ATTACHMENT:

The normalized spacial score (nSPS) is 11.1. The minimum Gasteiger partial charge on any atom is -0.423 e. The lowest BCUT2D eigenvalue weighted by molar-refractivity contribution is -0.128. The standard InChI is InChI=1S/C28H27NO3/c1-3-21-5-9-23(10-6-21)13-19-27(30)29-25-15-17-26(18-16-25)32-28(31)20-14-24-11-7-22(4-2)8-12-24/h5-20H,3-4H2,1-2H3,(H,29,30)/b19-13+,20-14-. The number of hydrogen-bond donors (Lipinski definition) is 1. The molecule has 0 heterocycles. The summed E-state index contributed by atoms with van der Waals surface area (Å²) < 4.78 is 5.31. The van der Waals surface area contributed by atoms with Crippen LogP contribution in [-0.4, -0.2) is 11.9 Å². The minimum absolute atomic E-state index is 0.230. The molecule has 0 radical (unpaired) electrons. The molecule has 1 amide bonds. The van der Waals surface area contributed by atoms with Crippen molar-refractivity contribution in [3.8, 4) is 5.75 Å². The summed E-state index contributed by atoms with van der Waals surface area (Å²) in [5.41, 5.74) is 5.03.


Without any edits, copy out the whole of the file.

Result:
The normalized spacial score (nSPS) is 11.1. The minimum Gasteiger partial charge on any atom is -0.423 e. The lowest BCUT2D eigenvalue weighted by molar-refractivity contribution is -0.128. The standard InChI is InChI=1S/C28H27NO3/c1-3-21-5-9-23(10-6-21)13-19-27(30)29-25-15-17-26(18-16-25)32-28(31)20-14-24-11-7-22(4-2)8-12-24/h5-20H,3-4H2,1-2H3,(H,29,30)/b19-13+,20-14-. The number of hydrogen-bond donors (Lipinski definition) is 1. The molecule has 0 heterocycles. The summed E-state index contributed by atoms with van der Waals surface area (Å²) < 4.78 is 5.31. The van der Waals surface area contributed by atoms with Crippen LogP contribution in [-0.4, -0.2) is 11.9 Å². The minimum absolute atomic E-state index is 0.230. The molecule has 0 radical (unpaired) electrons. The molecule has 1 amide bonds. The van der Waals surface area contributed by atoms with Crippen molar-refractivity contribution in [3.8, 4) is 5.75 Å². The summed E-state index contributed by atoms with van der Waals surface area (Å²) in [5.41, 5.74) is 5.03.